5 Life Savers For Desperate Authors

Don’t Abandon Your Broken Book – 5 Life Savers For Desperate Authors


Writers Write is a writing resource. In this post, we talk about why you should not abandon your broken book and offer five life savers for desperate authors.

Sometimes things don’t work out the way we want them to. In life, we put up with this – we bear the disappointments, we try something new, we get over it.

Don’t Abandon Your Broken Book

When writing a book, it’s different – we know that we can find a way to make it work.  Why? Simple reason: as the author we have complete control over the story world. We’re not lying on the operating table – we’re the surgeon with the cool brow and gleaming little scalpel.

Point of incision

I’ve been working on a story for a couple of years – to the point where it’s not so much a labour of madness, but a stoic pilgrimage. While I’ve admitted the story doesn’t work, I’m reluctant to abandon it like broken car or a baby on the orphanage steps.

Recently, I’ve come up with some ideas that may work – or at least worthy trying.

5 Life Savers For Desperate Authors

  1. Find the beating heart. You need to find the essence of your story’s theme. If you lose that, you lose the thing that keeps it beating. In my story, it’s about the internecine tensions of a long friendship. I didn’t see that because it was hidden among a lot of pretentious symbolism and pretty scenes.
  2. Listen to the only advice that matters – yours. I’ve had a lot of feedback on this story from great writing friends and my mentor. I’ve taken the advice to heart and made changes that have indeed made the story stronger. But when something is suggested that doesn’t click with you – don’t do it. Find your own true answer.
  3. Be open to a new direction. At the same time don’t hold on to your story out of stubbornness or ego. Accept that your story could be different – not perfect, but one that makes more sense. In my story, I realise I want to hold on to a bohemian setting because I like it too much to let it go. My story could be set in the suburbs – as long as my characters and my voice remains.
  4. Get real. Unless you’re writing escapist genres like romance or fantasy, your characters are not going to be caught in the rain in Paris with a stranger offering a sheltering coat. (I blame my addiction to old Joan Crawford movies for my over-the-top scenes). Make your characters real 21st people – make those stand-out moments more realistic. My hero doesn’t have to be a tortured artist – he can be electrician or unemployed.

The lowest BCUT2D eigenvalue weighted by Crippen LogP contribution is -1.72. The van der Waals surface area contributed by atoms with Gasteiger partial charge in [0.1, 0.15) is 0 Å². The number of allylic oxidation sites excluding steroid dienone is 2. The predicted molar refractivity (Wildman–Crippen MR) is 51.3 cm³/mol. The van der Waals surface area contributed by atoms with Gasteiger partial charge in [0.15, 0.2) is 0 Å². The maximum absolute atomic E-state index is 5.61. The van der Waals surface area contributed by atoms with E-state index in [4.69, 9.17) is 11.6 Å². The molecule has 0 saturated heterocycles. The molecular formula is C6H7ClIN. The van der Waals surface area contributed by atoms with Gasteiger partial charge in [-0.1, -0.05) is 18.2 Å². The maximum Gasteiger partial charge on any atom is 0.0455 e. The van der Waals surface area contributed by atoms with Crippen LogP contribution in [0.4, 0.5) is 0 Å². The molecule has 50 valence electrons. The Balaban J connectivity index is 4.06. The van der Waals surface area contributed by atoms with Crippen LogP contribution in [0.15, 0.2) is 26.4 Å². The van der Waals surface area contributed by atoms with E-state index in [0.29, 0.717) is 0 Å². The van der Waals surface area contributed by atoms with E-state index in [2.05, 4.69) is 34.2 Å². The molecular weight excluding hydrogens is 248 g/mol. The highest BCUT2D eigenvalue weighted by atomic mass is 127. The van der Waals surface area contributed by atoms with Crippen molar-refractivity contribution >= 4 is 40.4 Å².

5. Remember it in real time. Once you start re-writing, start on a blank page. Don’t refer to your existing manuscript. Let yourself remember the stuff that’s important for your new direction. If I open my manuscript, I get too close to my original story – and get lost all over again.

Maybe these methods won’t work for you – find some that do work for you. It’s never a good idea to abandon a story simple because you broke down in the middle of the desert. Especially if it’s a story that haunts the corners of your mind and feels, well, like unfinished business.

TOP TIP: If you want to learn how to write a book, sign up for our online course or join our Writers Write course in Johannesburg.

 by Anthony Ehlers

If you enjoyed this post, read:

  1. The Truth About Memoirs – Four Primal Connections And Their Universal Appeal
  2. The Truth About Memoirs – Seven Simple Ways To Find Those Lost Moments
  3. The Truth About Memoirs — Six Ways To Write A Memoir
  4. The Truth About Memoirs – What took you off the desire line?
  5. The Truth About Memoirs – Is yours a brave confession or a book of lies?

This article has 6 comments

  1. David

    My character in a story I’m working on is a janitor at the local jr. high his nieces attend. He is also a dragon. It’s complicated.

  2. Mia Botha

    Brilliant advice. Thanks, Anthony.

  3. Amanda Patterson

    I like 3 and 4 the most. Thanks, Anthony.

  4. Christina

    I like what you’re saying here. This is good advice.

  5. Doris Swift

    Thank you for this timely post. I’ve been working on a manuscript for almost three years, and cannot let it go. I’ve stalled,possibly in fear the climax won’t live up to expectations. I’ve got to move beyond the fear and finish it. You’re right, it does haunt. I see people and think, she looks like Jane. I might see something else that reminds me of another character or scene. Perhaps it needs fresh direction, and I especially love #5. It’s like a baby I haven’t allowed to grow up, Peter Pan syndrome perhaps. Thank you again.

  6. Nambozo

    This is life saving. Thanks so much.

Comments are now closed.